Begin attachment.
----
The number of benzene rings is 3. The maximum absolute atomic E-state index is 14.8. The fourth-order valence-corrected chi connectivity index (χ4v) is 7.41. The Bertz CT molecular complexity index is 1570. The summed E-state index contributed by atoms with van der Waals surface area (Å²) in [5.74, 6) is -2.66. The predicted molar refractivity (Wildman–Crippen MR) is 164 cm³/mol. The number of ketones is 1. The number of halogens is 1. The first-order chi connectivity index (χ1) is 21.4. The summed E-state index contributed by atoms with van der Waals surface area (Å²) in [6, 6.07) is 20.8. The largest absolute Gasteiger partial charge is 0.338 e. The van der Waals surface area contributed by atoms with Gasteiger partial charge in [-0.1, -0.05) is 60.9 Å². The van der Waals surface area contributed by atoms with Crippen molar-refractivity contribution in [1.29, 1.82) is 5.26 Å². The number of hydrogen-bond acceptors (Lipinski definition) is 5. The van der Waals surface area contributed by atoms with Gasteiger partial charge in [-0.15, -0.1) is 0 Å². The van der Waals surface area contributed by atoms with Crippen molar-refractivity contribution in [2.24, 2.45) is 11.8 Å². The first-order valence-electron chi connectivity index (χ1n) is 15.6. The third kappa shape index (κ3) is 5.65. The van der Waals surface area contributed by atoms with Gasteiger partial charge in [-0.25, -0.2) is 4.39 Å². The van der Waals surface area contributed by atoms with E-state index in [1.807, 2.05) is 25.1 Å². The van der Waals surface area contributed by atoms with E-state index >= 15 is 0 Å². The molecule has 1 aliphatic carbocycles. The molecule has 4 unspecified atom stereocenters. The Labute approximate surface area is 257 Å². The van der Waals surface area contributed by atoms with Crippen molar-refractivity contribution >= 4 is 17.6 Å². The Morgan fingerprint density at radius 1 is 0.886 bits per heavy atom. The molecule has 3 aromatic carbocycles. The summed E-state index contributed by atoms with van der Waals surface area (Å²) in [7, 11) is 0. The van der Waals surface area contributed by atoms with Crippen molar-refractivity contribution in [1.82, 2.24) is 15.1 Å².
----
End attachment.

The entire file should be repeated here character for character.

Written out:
The number of benzene rings is 3. The maximum absolute atomic E-state index is 14.8. The fourth-order valence-corrected chi connectivity index (χ4v) is 7.41. The Bertz CT molecular complexity index is 1570. The summed E-state index contributed by atoms with van der Waals surface area (Å²) in [5.74, 6) is -2.66. The predicted molar refractivity (Wildman–Crippen MR) is 164 cm³/mol. The number of ketones is 1. The number of halogens is 1. The first-order chi connectivity index (χ1) is 21.4. The summed E-state index contributed by atoms with van der Waals surface area (Å²) in [6, 6.07) is 20.8. The largest absolute Gasteiger partial charge is 0.338 e. The van der Waals surface area contributed by atoms with Gasteiger partial charge in [-0.1, -0.05) is 60.9 Å². The van der Waals surface area contributed by atoms with Crippen molar-refractivity contribution in [1.29, 1.82) is 5.26 Å². The number of hydrogen-bond acceptors (Lipinski definition) is 5. The van der Waals surface area contributed by atoms with Gasteiger partial charge in [-0.15, -0.1) is 0 Å². The van der Waals surface area contributed by atoms with Crippen molar-refractivity contribution in [2.24, 2.45) is 11.8 Å². The first-order valence-electron chi connectivity index (χ1n) is 15.6. The third kappa shape index (κ3) is 5.65. The van der Waals surface area contributed by atoms with Gasteiger partial charge in [-0.25, -0.2) is 4.39 Å². The van der Waals surface area contributed by atoms with E-state index in [1.807, 2.05) is 25.1 Å². The van der Waals surface area contributed by atoms with E-state index >= 15 is 0 Å². The molecule has 1 aliphatic carbocycles. The molecule has 4 unspecified atom stereocenters. The Labute approximate surface area is 257 Å². The van der Waals surface area contributed by atoms with Crippen molar-refractivity contribution >= 4 is 17.6 Å². The Morgan fingerprint density at radius 1 is 0.886 bits per heavy atom. The molecule has 3 aromatic carbocycles. The summed E-state index contributed by atoms with van der Waals surface area (Å²) in [7, 11) is 0. The van der Waals surface area contributed by atoms with Crippen molar-refractivity contribution in [1.82, 2.24) is 15.1 Å².